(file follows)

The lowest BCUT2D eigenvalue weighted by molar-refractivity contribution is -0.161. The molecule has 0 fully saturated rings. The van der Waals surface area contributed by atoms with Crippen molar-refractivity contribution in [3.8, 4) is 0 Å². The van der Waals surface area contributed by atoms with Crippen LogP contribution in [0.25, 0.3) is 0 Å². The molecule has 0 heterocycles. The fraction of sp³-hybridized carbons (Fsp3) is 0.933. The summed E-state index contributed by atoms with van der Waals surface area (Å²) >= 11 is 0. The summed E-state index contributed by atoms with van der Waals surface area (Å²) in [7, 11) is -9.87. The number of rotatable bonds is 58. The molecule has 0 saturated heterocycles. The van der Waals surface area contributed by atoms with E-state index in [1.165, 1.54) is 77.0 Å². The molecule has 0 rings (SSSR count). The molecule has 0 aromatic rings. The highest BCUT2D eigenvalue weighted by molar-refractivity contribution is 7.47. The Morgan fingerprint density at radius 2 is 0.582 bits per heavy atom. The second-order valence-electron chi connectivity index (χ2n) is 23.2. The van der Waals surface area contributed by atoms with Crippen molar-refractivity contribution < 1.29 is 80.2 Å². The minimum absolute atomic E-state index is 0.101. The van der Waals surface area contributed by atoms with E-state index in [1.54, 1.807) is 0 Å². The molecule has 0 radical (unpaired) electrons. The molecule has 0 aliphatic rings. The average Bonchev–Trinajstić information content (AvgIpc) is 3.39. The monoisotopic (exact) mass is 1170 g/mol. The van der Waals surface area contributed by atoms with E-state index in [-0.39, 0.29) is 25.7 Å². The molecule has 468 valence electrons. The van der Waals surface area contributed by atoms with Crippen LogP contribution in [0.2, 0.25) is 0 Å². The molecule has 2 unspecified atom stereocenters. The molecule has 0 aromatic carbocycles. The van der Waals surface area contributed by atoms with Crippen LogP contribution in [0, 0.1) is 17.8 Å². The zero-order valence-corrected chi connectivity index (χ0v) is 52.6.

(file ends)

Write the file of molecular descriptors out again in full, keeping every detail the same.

The lowest BCUT2D eigenvalue weighted by molar-refractivity contribution is -0.161. The molecule has 0 fully saturated rings. The van der Waals surface area contributed by atoms with Crippen molar-refractivity contribution in [3.8, 4) is 0 Å². The van der Waals surface area contributed by atoms with Crippen LogP contribution in [0.25, 0.3) is 0 Å². The molecule has 0 heterocycles. The fraction of sp³-hybridized carbons (Fsp3) is 0.933. The summed E-state index contributed by atoms with van der Waals surface area (Å²) >= 11 is 0. The summed E-state index contributed by atoms with van der Waals surface area (Å²) in [7, 11) is -9.87. The number of rotatable bonds is 58. The molecule has 0 saturated heterocycles. The van der Waals surface area contributed by atoms with E-state index in [1.165, 1.54) is 77.0 Å². The molecule has 0 rings (SSSR count). The molecule has 0 aromatic rings. The highest BCUT2D eigenvalue weighted by molar-refractivity contribution is 7.47. The Morgan fingerprint density at radius 2 is 0.582 bits per heavy atom. The second-order valence-electron chi connectivity index (χ2n) is 23.2. The van der Waals surface area contributed by atoms with Crippen molar-refractivity contribution < 1.29 is 80.2 Å². The minimum absolute atomic E-state index is 0.101. The van der Waals surface area contributed by atoms with E-state index in [1.54, 1.807) is 0 Å². The molecule has 0 radical (unpaired) electrons. The molecule has 0 aliphatic rings. The average Bonchev–Trinajstić information content (AvgIpc) is 3.39. The monoisotopic (exact) mass is 1170 g/mol. The van der Waals surface area contributed by atoms with E-state index in [-0.39, 0.29) is 25.7 Å². The molecule has 468 valence electrons. The van der Waals surface area contributed by atoms with Crippen LogP contribution in [0.2, 0.25) is 0 Å². The molecule has 2 unspecified atom stereocenters. The molecule has 0 aromatic carbocycles. The van der Waals surface area contributed by atoms with Crippen LogP contribution in [0, 0.1) is 17.8 Å². The zero-order valence-corrected chi connectivity index (χ0v) is 52.6.